"Mr. Libby's case has always been a cause for conservatives who maintained that he was a victim of a special prosecutor run amok, an argument that may have resonated with the president". He was convicted of lying to investigators and obstruction of justice following the 2003 leak of the identity of Central Intelligence Agency operative Valerie Plame.
On April 7, 2015, these columns said the next Republican President should pardon I. Lewis "Scooter" Libby "in his first week in office".
White House spokeswoman Sarah Huckabee Sanders says in a statement Friday that Trump has issued the pardon. After the pardon, she said in a statement that the argument that Libby had been treated unfairly was "simply false". "Hopefully, this full pardon will help rectify a very sad portion of his life". No one was ever charged for the leak.
Flynn, Manafort, Kushner and others now know that they don't have to worry about not answering truthfully special counsel Robert Mueller's questions because a Trump pardon will prevent them from spending any time in jail.
Plame was exposed as a Central Intelligence Agency operative during the George W. Bush administration.
In 2007, a federal court found him guilty of four felonies, including lying to investigators and a grand jury, and obstructing justice. The person, who wasn't authorised to discuss the decision ahead of its public announcement and demanded anonymity, said the pardon has been under consideration at the White House for months.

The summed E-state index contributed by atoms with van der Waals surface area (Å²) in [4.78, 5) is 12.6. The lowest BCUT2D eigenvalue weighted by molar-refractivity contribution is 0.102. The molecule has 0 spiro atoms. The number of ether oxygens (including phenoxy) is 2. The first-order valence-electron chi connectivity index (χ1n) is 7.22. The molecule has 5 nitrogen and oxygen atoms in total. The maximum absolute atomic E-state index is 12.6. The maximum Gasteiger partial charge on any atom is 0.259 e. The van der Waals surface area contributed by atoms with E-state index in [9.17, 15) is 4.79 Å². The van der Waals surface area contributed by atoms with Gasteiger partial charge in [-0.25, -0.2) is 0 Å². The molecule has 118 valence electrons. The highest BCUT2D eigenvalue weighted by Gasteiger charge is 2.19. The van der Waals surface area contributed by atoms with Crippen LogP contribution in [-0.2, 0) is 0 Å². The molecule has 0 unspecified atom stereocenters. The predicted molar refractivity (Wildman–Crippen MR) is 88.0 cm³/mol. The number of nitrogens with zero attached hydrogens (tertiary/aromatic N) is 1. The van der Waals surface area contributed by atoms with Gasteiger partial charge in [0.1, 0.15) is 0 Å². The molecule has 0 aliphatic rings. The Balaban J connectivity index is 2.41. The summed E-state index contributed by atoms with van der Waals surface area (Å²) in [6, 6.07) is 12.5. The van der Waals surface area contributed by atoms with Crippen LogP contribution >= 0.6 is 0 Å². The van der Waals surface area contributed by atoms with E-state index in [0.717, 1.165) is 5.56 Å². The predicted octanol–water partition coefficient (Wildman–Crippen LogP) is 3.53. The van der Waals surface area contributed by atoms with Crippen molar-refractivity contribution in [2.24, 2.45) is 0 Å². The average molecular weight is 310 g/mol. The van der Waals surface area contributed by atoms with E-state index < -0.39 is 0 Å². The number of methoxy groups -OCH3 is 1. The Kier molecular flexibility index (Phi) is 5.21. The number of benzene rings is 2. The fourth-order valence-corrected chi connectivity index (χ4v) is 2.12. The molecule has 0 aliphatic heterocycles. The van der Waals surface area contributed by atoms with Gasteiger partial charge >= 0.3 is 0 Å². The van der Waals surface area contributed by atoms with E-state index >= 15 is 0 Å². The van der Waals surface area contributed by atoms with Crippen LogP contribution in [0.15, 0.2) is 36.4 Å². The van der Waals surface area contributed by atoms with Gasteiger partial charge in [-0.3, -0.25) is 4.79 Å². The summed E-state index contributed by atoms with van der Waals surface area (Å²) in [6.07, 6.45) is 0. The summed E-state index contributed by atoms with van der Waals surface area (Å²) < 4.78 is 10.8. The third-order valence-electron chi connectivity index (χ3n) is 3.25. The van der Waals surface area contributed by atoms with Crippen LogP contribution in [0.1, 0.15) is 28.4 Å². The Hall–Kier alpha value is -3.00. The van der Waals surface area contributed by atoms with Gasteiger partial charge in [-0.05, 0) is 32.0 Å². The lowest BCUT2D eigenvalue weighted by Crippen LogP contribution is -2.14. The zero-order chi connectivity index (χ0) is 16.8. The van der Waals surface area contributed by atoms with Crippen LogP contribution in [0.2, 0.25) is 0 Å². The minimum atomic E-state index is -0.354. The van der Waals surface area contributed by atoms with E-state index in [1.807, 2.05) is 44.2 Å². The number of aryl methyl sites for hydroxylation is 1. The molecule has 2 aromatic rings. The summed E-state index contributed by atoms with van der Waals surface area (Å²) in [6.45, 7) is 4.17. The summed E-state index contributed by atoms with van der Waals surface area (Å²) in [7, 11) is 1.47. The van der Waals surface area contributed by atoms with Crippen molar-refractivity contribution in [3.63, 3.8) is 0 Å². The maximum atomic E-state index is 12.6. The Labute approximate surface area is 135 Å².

Plame, appearing on MSNBC on Friday before the pardon was issued, said granting one would send a message "that you can commit crimes against national security and you will be pardoned".
After the pardon, Libby expressed his gratitude to Trump, according to CNN.
"While the President has the constitutional power to pardon, the decision to do so in this case purports to be premised on the notion that Libby was an innocent man convicted on the basis of inaccurate testimony caused by the prosecution", he said Friday.
The White House said Libby had served "more than a decade of honorable service" before his conviction, that his record is "unblemished" since, and that he "continues to be held in high regard by his colleagues and peers". Before he went to prison, President George W. Bush commuted his sentence, but rejected pleas from Cheney to pardon him.